Research Papers

Finite Element Simulation of Localized Electrochemical Deposition for Maskless Electrochemical Additive Manufacturing

[+] Author and Article Information
Anne M. Brant

Department of Mechanical
and Materials Engineering,
University of Cincinnati, Cincinnati,
OH 45221-0072
e-mail: brantam@mail.uc.edu

Murali M. Sundaram

Department of Mechanical
and Materials Engineering,
University of Cincinnati, Cincinnati,
OH 45221-0072
e-mail: murali.sundaram@uc.edu

Abishek B. Kamaraj

Department of Mechanical
and Materials Engineering,
University of Cincinnati, Cincinnati,
OH 45221-0072
e-mail: balsamak@mail.uc.edu

1Corresponding author.

Contributed by the Manufacturing Engineering Division of ASME for publication in the JOURNAL OF MANUFACTURING SCIENCE AND ENGINEERING. Manuscript received April 15, 2014; final manuscript received July 31, 2014; published online November 26, 2014. Assoc. Editor: Darrell Wallace.

J. Manuf. Sci. Eng 137(1), 011018 (Feb 01, 2015) (9 pages) Paper No: MANU-14-1208; doi: 10.1115/1.4028198 History: Received April 15, 2014; Revised July 31, 2014; Online November 26, 2014

Localized electrodeposition (LED) was explored as an additive manufacturing technique with high control over process parameters and output geometry. The effect of variation of process parameters and changing boundary conditions during the deposition process on the output geometry was observed through simulation and experimentation. Trends were found between specific process parameters and output geometries in the simulations; trends varied between linear and nonlinear, and certain process parameters such as voltage and interelectrode gap were found to have a greater influence on the output than others. The simulations were able to predict the output width of deposition of experiments in an error of 8–30%. The information gained from this research allows for greater understanding of LED output, so that it can potentially be applied as an additive manufacturing technique of complex three-dimensional (3D) parts on the microscale.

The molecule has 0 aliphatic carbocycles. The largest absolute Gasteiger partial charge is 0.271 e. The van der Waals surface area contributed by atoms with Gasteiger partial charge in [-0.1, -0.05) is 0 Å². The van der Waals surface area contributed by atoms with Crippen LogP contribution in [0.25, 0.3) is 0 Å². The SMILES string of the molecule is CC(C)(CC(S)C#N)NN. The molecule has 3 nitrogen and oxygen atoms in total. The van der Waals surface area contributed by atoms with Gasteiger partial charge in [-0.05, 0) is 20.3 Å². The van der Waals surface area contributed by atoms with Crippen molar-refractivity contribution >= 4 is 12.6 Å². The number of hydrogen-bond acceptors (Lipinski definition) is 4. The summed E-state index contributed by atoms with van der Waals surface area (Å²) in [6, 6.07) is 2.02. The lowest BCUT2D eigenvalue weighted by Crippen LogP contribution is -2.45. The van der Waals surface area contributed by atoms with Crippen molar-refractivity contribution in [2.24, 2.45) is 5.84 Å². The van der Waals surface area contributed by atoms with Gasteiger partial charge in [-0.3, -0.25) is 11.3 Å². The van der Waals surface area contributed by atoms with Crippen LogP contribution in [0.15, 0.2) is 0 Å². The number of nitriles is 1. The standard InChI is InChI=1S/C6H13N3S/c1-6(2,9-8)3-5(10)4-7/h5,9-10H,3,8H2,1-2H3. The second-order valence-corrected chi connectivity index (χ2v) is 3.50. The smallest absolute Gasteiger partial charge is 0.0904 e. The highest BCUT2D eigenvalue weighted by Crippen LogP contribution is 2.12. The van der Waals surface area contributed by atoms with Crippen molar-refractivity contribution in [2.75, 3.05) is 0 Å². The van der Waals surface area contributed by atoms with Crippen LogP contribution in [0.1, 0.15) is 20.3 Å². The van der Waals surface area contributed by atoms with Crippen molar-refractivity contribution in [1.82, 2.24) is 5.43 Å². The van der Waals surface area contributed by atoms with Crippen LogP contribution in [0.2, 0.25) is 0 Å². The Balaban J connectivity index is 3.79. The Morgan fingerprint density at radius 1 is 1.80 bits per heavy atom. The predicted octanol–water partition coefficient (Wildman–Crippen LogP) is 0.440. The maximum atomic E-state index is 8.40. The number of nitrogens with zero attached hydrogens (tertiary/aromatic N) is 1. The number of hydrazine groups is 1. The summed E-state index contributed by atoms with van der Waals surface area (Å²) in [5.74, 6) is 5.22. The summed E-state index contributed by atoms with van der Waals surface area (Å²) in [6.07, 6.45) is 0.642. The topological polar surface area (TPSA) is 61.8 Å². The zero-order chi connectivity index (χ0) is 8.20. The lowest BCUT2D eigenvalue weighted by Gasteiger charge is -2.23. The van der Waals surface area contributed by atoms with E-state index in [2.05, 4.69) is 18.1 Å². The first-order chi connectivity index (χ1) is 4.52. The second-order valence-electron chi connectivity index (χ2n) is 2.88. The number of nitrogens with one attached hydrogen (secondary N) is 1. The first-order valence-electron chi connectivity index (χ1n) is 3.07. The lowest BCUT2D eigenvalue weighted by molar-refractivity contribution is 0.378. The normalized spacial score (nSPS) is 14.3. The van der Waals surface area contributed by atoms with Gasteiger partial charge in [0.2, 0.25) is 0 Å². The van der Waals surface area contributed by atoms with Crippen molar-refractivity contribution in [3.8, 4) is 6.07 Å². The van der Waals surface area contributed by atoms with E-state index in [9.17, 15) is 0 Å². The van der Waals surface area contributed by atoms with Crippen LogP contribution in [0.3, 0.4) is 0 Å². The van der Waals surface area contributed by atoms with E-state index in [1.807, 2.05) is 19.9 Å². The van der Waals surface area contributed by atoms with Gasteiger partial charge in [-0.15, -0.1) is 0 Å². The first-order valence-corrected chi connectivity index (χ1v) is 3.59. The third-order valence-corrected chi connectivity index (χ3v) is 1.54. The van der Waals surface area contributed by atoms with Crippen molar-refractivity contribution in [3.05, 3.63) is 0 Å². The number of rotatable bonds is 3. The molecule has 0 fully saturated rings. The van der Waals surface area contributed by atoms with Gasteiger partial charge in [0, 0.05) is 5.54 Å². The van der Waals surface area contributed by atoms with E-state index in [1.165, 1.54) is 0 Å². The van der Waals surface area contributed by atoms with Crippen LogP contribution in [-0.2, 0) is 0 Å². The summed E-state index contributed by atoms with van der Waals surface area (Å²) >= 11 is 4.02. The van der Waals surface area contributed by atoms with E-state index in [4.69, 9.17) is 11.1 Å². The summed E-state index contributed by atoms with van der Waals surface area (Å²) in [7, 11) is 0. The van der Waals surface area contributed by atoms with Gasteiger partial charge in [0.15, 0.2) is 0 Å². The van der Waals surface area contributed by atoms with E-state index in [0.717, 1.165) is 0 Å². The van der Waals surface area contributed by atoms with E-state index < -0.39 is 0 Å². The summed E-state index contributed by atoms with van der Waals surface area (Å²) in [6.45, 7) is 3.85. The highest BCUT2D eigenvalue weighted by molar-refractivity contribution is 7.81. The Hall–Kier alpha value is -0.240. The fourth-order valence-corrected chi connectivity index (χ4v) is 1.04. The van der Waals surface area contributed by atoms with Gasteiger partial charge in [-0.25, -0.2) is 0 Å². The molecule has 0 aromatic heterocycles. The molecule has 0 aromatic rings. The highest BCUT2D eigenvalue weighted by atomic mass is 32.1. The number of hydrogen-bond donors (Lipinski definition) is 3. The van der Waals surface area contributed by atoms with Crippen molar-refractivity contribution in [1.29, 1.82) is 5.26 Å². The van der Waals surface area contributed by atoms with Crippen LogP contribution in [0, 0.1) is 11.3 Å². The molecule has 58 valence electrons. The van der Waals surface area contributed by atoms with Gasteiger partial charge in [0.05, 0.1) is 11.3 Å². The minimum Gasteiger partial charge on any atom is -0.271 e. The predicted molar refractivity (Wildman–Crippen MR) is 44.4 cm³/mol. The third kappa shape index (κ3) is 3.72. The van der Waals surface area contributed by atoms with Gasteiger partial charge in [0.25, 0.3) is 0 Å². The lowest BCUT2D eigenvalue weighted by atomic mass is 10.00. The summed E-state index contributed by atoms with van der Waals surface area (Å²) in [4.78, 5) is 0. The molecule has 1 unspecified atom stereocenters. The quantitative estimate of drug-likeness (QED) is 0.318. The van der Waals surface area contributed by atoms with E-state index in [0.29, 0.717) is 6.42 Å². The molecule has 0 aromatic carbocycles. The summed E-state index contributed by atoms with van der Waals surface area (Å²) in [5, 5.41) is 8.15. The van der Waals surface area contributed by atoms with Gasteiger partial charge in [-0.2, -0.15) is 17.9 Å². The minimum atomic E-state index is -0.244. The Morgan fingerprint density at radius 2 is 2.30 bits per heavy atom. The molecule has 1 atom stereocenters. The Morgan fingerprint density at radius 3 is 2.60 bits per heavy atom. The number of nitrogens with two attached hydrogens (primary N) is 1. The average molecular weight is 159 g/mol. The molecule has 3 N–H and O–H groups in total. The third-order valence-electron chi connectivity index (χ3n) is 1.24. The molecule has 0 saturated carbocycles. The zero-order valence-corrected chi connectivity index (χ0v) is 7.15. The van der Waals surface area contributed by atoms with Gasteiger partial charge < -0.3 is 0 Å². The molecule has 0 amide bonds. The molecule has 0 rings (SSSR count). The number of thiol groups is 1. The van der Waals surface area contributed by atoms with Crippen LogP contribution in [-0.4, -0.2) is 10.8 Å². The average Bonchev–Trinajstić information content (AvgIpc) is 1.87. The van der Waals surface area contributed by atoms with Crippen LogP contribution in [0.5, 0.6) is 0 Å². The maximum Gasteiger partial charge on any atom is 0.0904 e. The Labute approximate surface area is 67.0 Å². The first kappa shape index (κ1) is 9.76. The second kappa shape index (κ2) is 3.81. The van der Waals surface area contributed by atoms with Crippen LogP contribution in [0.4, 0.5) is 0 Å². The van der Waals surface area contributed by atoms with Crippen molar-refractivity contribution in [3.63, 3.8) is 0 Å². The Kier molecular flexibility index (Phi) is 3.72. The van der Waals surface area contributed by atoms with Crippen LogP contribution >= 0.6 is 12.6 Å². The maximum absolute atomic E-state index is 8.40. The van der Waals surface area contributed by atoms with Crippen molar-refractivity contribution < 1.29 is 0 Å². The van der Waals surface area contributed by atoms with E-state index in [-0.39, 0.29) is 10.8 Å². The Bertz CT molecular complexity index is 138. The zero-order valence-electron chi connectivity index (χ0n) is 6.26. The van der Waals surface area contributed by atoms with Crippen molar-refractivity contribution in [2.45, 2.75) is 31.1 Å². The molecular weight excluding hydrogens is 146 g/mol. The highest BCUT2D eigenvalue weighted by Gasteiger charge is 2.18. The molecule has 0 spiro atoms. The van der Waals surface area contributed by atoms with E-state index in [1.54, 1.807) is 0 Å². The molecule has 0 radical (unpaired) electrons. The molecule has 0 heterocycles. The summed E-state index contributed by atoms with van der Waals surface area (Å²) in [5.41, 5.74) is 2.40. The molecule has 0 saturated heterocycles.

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Element death algorithm

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Fig. 2

Modeling method and input parameters

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Fig. 1

Summary of electrodeposition simulation process

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Fig. 4

Final result imported into Matlab with extracted output dimensions

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Fig. 5

Effects of varying tool width

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Fig. 6

Effects of varying tool width to gap ratio

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Fig. 7

Comparison of effects due to varying tool width and width to gap ratio

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Fig. 8

Effects of varying applied tool voltage

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Fig. 9

Effects of varying electrolyte concentration

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Fig. 10

Effects of varying duty cycle

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Fig. 13

Comparison of trends seen in simulation and experiments

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Fig. 11

Experimental setup

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Fig. 12

Superposition of simulation and experimental results



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